My own contribution to the day attempted to think through the life of a Muslim town, in Lucera, southern Italy, in the thirteenth century. Removed from Sicily and established in a formerly Christian town, this group of Muslims was initially permitted to retain their religious practices so long as they paid taxes. But in the early years of the fourteenth-century, Charles II of Naples dissolved the ‘Muslim colony’ (a potentially problematic label) in an extremely violent process, and its Muslim inhabitants were sold into slavery. The story of Lucera fits well into established historiographical explanations about the hardening of religious identities of thirteenth century, and the story of a slow shift from ‘tolerance’ of non-Christians at the start of the period to their persecution at the hands of Christian authorities by the end of the century. But this big overarching narrative might not be very helpful in thinking through the dynamics of local or individual experience.
In attempting to describe the lives of the inhabitants of Lucera, if we begin and end with the term ‘Muslim’, we’ll not get very far. One might even suggest we do the Muslims of Lucera something of a historical injustice by painting their experience in such broad strokes. Though not an exact parallel, to talk about a ‘Christian’ town in southern Italy wouldn’t tell us very much about the experiences of its inhabitants. That label/category of ‘Muslim colony’ needs more adding to it: not least in terms of the dimensions of local experience. Not every facet of life in Lucera was connected to religious practice, and we need to think about the existence of the town beyond its mosque – in terms of its urban geography, its public and private spaces, and how they were built and experienced.
Much of this research is still at the stage of a thought experiment: to what extent can we capture the experience of a group of individuals deported from Sicily to Puglia, southern Italy, in the early thirteenth century? What sources can we look at to tell us about their relationship to the land, to the town, and to other communities in Italy?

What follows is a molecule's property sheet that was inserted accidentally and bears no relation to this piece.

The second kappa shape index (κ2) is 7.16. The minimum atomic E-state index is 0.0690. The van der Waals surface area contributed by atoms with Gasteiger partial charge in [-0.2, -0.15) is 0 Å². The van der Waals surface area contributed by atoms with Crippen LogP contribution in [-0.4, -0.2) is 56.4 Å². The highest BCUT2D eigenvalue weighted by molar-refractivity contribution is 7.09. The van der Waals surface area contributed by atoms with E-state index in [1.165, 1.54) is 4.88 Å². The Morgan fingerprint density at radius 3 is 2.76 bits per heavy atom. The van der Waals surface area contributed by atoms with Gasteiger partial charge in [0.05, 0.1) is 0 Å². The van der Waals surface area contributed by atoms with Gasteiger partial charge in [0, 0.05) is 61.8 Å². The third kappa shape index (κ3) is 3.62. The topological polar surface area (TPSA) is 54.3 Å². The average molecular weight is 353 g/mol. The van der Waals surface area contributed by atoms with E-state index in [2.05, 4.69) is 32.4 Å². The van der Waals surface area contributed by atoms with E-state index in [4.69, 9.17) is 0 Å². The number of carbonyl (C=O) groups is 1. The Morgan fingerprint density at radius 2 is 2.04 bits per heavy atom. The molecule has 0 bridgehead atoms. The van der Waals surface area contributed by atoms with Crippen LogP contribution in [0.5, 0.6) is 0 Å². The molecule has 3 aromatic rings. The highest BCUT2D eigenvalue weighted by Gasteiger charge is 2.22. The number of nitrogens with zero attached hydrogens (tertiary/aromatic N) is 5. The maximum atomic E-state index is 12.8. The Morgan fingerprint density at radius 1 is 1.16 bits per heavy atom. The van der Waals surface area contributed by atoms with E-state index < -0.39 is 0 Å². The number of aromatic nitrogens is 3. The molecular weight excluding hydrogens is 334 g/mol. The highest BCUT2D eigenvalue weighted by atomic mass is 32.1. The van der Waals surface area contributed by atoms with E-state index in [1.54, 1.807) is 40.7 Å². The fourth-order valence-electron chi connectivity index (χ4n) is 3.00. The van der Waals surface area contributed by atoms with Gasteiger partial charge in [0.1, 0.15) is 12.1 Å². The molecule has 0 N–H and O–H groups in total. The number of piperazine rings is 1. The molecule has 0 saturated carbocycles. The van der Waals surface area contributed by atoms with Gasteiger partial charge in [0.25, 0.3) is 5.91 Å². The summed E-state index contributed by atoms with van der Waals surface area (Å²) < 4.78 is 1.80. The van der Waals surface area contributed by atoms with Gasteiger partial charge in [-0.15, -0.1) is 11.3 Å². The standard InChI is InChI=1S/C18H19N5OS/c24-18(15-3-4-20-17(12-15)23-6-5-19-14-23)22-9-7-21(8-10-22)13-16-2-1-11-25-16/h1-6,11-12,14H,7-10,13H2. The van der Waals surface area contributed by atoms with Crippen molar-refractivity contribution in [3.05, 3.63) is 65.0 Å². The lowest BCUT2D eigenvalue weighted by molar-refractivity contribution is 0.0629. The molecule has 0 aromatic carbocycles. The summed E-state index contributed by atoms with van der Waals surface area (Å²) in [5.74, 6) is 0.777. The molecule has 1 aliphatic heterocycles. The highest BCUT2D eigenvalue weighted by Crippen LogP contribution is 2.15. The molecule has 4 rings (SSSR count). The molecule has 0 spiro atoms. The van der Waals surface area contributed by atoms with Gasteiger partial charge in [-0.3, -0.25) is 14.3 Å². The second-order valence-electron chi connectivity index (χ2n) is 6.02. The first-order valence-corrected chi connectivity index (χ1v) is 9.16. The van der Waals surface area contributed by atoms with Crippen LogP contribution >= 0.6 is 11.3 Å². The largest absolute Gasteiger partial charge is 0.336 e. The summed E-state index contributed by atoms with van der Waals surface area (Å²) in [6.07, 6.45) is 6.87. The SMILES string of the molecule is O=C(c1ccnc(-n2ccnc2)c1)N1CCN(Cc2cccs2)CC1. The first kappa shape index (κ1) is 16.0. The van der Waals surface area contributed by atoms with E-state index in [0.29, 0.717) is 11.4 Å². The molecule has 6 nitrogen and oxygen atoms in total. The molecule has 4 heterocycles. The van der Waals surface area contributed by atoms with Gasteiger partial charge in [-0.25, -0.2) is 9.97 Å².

But the point of the day – and the point of trying to be ‘intersectional’ medievalists – was not solely about getting to know our medieval subjects better and finding better words to describe their experiences. Intersectionality is a term coined with an inherently political purpose. It underscores the question of how we draw the boundaries of medieval studies, of who we include and who we exclude – and who gets to do that including or excluding. The watchword for the day was a phrase used by the organisers which came up repeatedly in discussion: we should be making ourselves “usefully uncomfortable”. There is value in worrying about our choices of subject and case study, and value in challenging ourselves to justify those selections. With this in mind, we might possibly avoid the lure of only studying the people who look, or seem to look, like us. We might avoid the trap of writing a medieval Europe that looks just like the academy, as presently constituted. We might also hope that one day both our image of medieval Europe and the face of the academy might look a little more diverse. If this is the beginning of a shift in the discipline, it can only be welcomed as a good thing. I, for one, hope to remain usefully uncomfortable for a long time to come.
Click here to view the report written by Rachel Moss on the same event.
Oxford Medieval Studies